Almost all group health plans governed by the Employee Retirement Income Security Act (ERISA) of 1974, as amended have provisions which are titled as, or purport to be, "subrogation" provisions. These provisions generally provide for immediate payment of the medical expenses of a participant, with the obligation that if the participant obtains a later recovery of these same expenses from another party (e.g., a party responsible for the injury), the participant is obligated to reimburse the group health plan for its payment of such expenses. A good example of a situation where these provisions would be implemented is when a participant is involved in an automobile accident, incurs medical expenses paid for by the group health plan of the participant’s employer and also receives payment from another party involved in the accident (or that party's insurance company). The plan's "subrogation" provision would require the participant to reimburse the plan for such reimbursed medical expenses after the recovery.
These provisions are generally referred to as "subrogation" provisions in ERISA group health plans. However, the historical meaning of a "subrogation" provision is the substitution of one party for another party in the assertion of rights against the third party. Normally, subrogation arises when one party pays the debt of another party (debtor) and succeeds to all rights of the creditor against the debtor. In the context of the example cited above, a "subrogation" provision would provide for the payment of the medical expenses of a participant by the plan and then allow the plan to pursue an action against the other party who was involved in the automobile accident.
In some Circuits it makes a difference whether these provisions are characterized as "subrogation" or not since the characterization affects whether the provision is enforceable by the group health plan against the participant under ERISA. The ERISA provision which a health care plan would use to require a participant to repay the plan, Section 502(a)(3)(B), allows an action only for "appropriate equitable relief." An action providing for "legal" relief (i.e., the payment of money), is not an authorized action under Section 502(a)(3)(B) of ERISA. The problem with the typical "subrogation" provision in many ERISA medical plans is that a court may characterize the requested relief as involving only the payment of money (i.e., legal relief) and therefore not authorized under ERISA. In fact, such a characterization was made by the Ninth Circuit Court of Appeals in FMC Medical Plan v. Owens, which refused to allow a health care plan to enforce its "subrogation" provision (which it said was really a reimbursement provision).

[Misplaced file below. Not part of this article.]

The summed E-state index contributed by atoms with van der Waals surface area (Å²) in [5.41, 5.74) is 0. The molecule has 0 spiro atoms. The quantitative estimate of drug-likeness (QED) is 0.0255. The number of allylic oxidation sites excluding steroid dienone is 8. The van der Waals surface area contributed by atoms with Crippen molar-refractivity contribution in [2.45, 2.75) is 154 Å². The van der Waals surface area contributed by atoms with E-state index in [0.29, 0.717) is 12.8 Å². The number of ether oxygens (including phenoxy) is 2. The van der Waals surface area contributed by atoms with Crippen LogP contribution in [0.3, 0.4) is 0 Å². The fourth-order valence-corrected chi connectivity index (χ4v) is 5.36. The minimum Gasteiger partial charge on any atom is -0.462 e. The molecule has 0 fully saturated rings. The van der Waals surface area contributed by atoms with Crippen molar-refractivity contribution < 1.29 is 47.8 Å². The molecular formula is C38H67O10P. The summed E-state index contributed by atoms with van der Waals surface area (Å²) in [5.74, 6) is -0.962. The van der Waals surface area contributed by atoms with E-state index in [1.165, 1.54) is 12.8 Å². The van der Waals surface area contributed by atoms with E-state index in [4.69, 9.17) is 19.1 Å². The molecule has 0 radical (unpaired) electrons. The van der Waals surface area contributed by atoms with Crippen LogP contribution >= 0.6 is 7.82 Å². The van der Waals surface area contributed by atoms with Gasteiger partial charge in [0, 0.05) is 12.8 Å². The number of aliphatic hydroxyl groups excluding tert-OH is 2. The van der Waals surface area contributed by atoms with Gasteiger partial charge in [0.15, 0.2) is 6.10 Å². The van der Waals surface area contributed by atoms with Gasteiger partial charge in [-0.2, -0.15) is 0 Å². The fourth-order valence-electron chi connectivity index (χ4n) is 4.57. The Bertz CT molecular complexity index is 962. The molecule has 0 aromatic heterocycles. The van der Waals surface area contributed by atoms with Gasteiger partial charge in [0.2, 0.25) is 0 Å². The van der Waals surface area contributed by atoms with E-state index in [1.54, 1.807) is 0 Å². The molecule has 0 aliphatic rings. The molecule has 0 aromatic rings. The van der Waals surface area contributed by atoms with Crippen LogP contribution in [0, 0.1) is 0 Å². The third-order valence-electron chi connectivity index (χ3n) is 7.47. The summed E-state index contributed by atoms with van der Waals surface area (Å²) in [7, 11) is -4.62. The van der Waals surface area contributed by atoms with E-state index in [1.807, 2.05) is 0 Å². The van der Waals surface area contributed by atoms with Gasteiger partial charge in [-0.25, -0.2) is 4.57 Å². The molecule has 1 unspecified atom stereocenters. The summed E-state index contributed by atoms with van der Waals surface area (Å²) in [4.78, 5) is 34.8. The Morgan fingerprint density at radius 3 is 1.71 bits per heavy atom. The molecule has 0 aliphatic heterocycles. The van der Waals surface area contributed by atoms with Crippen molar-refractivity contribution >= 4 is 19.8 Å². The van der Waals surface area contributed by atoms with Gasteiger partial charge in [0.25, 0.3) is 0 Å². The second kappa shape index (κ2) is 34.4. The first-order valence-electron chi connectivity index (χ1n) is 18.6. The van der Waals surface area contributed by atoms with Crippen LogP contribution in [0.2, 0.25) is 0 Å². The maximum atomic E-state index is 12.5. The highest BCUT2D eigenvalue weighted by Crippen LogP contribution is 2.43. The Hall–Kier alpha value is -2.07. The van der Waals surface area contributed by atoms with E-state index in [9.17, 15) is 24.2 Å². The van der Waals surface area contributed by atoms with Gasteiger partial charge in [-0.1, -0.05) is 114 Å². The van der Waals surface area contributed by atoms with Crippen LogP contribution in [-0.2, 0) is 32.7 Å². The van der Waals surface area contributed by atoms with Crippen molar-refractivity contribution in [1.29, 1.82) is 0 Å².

The issue of whether the normal "subrogation" provision in an ERISA group health plan is enforceable under ERISA was to be decided by the U.S. Supreme Court on the appeal of Reynolds Metals Co. v. Ellis, but the case was dismissed at the request of the plan. On January 22, 2001, the U.S. Supreme Court again decided to rule on the issue when it accepted review of the Ninth Circuit case of Great-West Life v. Knudson. Hopefully, such decision will affirm the use of, and enforcement of, such provisions under ERISA (as permitted in other Circuits) or provide guidance to group health plans as to how to write such provisions so as to be enforceable.